Last week I visited Nogales for the first time. I have a story of love and hope to share about my experience in Santa Cruz County and Sonora.
This is a story that is important to tell. We are living in the most divided time in our countries since the Civil War. We all really need to share our stories to tear down these walls of hatred that have been created between too many of us.
I came to these border cities for an appointment. I decided to also bring my big PTSD awareness project with me.
My project consists of simply meeting strangers everywhere I go. This project and journey all began with a moment of laughter I had on a suicidal night four years ago.
I promised myself I would get out of my home for eight hours each day and learn to be around people again after isolating badly from an incident of sexual and domestic violence that almost killed me.
So, I decided to meet strangers, tell them my story, and get their written support on my giant foam poster boards. Their support is for all my efforts to reach a symbolic goal involving a Late-night TV show and host that made me laugh that night.
This is day 1,547 of my odyssey of recovery and discovery that has brought me to Santa Cruz County recently.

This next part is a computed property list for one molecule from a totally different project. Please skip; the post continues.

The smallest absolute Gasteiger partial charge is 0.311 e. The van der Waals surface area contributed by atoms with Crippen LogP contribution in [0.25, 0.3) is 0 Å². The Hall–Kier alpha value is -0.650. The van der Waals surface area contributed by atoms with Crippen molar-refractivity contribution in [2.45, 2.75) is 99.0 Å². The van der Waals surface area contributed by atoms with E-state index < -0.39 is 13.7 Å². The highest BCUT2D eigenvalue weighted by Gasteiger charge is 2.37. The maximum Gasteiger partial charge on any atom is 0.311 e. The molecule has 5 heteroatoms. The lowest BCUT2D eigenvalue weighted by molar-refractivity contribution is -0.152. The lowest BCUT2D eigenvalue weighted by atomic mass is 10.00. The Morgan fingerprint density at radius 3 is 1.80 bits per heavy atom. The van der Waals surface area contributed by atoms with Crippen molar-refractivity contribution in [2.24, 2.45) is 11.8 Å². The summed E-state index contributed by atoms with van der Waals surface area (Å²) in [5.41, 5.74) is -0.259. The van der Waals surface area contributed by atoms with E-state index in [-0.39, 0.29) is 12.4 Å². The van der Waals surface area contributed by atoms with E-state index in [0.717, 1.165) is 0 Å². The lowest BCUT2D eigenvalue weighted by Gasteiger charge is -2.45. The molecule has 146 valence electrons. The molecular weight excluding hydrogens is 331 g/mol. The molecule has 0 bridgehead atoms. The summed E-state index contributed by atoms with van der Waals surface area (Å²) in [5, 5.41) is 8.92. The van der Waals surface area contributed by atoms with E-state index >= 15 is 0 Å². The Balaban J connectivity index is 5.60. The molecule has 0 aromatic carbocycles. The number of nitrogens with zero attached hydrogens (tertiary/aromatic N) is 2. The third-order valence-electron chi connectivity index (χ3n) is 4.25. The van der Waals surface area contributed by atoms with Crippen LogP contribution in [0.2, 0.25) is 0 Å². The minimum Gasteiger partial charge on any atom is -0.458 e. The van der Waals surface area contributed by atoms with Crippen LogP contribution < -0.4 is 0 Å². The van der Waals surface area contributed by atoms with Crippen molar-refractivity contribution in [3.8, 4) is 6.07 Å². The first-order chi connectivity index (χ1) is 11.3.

In the days leading up to my trip, I heard a lot about Nogales from so many people that told me what to expect. The wall. Concertina wire. Drugs. Cartels. Immigration problems. Border Patrol.
But I wasn’t told much about the people of this great metro area. I found that interesting.
Before returning to Phoenix, I walked up to and met numerous individuals in downtown with my project. Including several amazing women when I visited Nogales City Hall.
These ladies all heard my story and gave me written support on my boards to achieve my goal. They also shared back fascinating stories of their lives and their city they are proud of.
I met some awesome people as I walked up and down the streets of Nogales, Sonora. These strangers also offered the same incredible support I received from the folks on the Arizona side of the border.
And then there is the area I call the middle. In line to get to “el otro lado.” But in this place, it is easy to forget whether it’s Mexico or the United States, because you don’t see a wall.
You’re in it – in the middle. That is all you see at that time. You are just surrounded by dozens of people with their stories of encouragement.
Those strangers signed stories of support on my giant boards. They all wished me well as I work to one day finally deliver in person this massive collective story of hope to “The Late Show” with Stephen Colbert in New York City.
I experienced Nogales through my own eyes. I see it as two cities of many strangers who came to be my friends. In its simplicity, there were two moments of fear. One, to overcome my fear of each stranger, the other to overcome their fear of me.
On the other side of this fear is where all the magic happened. We connected through our shared stories.
I will forever be grateful for the best gift your great cities behold and gave to me. Your beautiful people and their stories of love. You all gave me hope. Two worlds so far apart yet so beautifully close together. Viva Nogales.
(Blake is a resident of Phoenix.)